Does the sight of rain clouds make you nervous about a power outage? Con Edison has launched a plan to implement measures that will protect its electric, gas, and steam systems from the effects of climate change.
The utility is required by the New York State Public Service Commission to invest $2.4 billion in grid resiliency, including $1 billion for storm hardening in response to damage caused by Superstorm Sandy and other extreme weather events.
The order will confirm Con Edison’s voluntary commitment to conduct a Climate Change Vulnerability Study in 2014, which will provide important guidance on how the utility can best prepare for rising sea levels, more intense storms, heat waves, and other potential effects of a changing climate.
Grid efficiency is also being investigated. The utility will:
- Evaluate alternative strategies such as critical peak pricing to reduce load during heat events, create rate options that will encourage smart charging of electric vehicles, and empower customers to make smarter, lower-carbon energy-use decisions.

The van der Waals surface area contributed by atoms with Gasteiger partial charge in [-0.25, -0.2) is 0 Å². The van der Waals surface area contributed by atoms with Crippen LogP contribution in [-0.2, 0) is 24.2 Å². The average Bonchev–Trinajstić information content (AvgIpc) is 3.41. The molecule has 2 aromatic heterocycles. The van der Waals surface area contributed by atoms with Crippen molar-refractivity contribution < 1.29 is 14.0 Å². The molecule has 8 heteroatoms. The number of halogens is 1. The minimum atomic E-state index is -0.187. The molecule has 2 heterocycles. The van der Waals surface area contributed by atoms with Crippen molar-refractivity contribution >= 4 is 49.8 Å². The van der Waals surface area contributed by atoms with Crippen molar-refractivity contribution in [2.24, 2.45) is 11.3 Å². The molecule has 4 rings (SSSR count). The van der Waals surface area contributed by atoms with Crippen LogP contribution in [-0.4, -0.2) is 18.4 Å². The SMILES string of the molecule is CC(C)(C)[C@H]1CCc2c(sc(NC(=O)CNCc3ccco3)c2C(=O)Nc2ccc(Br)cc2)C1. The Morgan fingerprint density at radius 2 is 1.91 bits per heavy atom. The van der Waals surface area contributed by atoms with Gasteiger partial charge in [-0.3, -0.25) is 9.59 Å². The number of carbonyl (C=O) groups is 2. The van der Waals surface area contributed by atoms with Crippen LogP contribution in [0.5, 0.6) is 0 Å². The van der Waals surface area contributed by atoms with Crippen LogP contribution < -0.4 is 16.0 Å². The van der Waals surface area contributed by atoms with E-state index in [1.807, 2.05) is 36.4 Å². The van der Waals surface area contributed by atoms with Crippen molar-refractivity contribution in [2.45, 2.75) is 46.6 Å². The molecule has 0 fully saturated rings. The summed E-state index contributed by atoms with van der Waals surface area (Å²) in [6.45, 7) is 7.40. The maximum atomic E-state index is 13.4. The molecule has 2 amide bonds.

- Identify areas where high-efficiency cogeneration systems and microgrids could be placed to reduce system load, isolate outages, and provide refuges of power islands.
- Explore ways to utilize energy storage and increase demand response projects.
- Embark on a study to quantify low-risk methane leaks in order to prioritize and accelerate their repair.
Over the next four years, Con Edison will focus on redesigning underground networks, flood-proofing vulnerable facilities, investing in smart-grid technologies, upgrading overhead systems, burying select overhead lines, protecting gas systems from flooding, and reinforcing critical tunnels.
Delivery charges will remain fixed for the next three years, at which time customers can expect a 2% increase in pricing.